Unfortunately, that's as high as I go without using my bench supplies in series. But that would only give me another 100V or so anyway.
I don't claim that this is really valid testing but if nothing else, it gives me a bit more confidence.


Re: Transistor for 454A Horizontal Amp, and a manual

 

You might try to find an NTE395. It has most of the major specs that the 2N4261 has. The datasheet doesn't give switching times, but the Ft is in the right ballpark. Don't see it listed at Mouser or Digikey, but you might find it elsewhere. Good luck,


Cheers,
Dave M


---In TekScopes@..., <mcottrell@...> wrote :

Hello folks--

I've been troubleshooting my 454A which has a sweep problem. Looks like
Q1038 in the horizontal amplifier may be dead. It is a Tektronix
151-0271-00 (which Sphere doesn't have). Supposedly it crosses to a
2N4261 (but that device is in a 4-pin TO-72, whereas the Tek part is a
plastic TO-18).

Looking up the 2N4261, it appears that my favorite surplus places don't
have any; it further appears that only MicroSemi still makes the part,
and only in full MIL-spec. Mouser and Digi-Key can special order them,
at about 40 dollars apiece!

Anyway--before I try some off-the-wall substitute, does anybody have any
suggestions?

Also, if anybody can use a 454 (NOT 454A) manual, I have one free plus
shipping If you are interested send me a private e-mail at mcottrell
{at} comcast.net.

Regards,

Matthew Cottrell


Re: calib a 24xx scope

 

On 17 Oct 2015 12:06:25 -0700, you wrote:

Thx for the thoughtful input David....
Please do not take my comments are criticism. I was planning on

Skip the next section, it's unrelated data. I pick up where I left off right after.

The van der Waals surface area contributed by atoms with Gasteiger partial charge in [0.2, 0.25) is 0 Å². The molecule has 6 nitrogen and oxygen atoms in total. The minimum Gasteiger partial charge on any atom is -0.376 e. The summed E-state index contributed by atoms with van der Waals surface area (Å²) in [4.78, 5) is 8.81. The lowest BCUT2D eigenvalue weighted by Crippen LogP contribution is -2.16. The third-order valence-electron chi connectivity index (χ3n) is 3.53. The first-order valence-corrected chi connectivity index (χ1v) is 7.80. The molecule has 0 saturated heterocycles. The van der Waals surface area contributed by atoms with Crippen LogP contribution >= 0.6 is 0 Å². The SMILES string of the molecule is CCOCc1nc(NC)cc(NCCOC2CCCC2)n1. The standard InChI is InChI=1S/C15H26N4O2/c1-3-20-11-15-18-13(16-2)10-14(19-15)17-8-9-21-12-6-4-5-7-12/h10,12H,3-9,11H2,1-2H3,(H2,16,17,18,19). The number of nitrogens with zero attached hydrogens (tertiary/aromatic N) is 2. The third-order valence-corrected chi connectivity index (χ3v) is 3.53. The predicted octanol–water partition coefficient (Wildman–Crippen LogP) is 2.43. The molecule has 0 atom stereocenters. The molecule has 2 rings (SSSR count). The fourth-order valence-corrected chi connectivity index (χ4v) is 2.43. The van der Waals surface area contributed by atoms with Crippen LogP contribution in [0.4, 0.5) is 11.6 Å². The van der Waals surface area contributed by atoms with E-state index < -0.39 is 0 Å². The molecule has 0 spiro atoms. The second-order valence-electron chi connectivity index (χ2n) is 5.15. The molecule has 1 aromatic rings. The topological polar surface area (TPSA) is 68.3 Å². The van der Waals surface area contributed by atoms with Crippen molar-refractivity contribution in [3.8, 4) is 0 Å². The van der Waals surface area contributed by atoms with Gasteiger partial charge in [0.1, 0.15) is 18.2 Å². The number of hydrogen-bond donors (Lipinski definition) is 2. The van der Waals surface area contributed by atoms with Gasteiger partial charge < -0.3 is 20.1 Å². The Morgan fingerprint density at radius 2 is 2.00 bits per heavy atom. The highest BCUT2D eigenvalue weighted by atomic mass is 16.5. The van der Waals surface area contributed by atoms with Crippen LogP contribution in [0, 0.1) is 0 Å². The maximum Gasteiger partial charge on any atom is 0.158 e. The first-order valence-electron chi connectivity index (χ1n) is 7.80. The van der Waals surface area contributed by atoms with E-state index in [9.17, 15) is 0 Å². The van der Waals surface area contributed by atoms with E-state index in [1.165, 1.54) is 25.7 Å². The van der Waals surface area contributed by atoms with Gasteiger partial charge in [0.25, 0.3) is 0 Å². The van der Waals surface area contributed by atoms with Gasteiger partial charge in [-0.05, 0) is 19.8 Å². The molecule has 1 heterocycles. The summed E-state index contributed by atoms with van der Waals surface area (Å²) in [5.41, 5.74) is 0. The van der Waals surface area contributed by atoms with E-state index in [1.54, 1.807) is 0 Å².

designing a PG506 substitute until I found a deal on a PG506 which I
restored.

The AD660ANZ is abt $30 at Newark now.
The AD660A has up to twice the integral non-linearity error making the
20mV output up to 3% off instead of 1.5%.

Perhaps boosting the current output with an emitter follower can enable a 50ohm impedance output option.That would prob. require the temperature correction & neg feedback to limit drift and using the uC ADC oversampling as a tracking err. correction plus requiring a bipolar supply to allow a 0V out. The µC can have EPROM storage of offset corrections (like the 24xx scopes) to match each build for super precision.
An emitter follower would work but it needs to be within the feedback
loop of an error correcting amplifier which will require a separate
precision operational amplifier. No negative supply is needed if a
pull-down resistor to ground is used.

A discrete e-follower output transistor bank (BC550 low noise) would offer better switching rise times with faster coulomb delivery. Perhaps a 1A PTC in the power supply rail followed by low ESR caps for limiting switching transients to ensure that shorting of the output causes no output damage.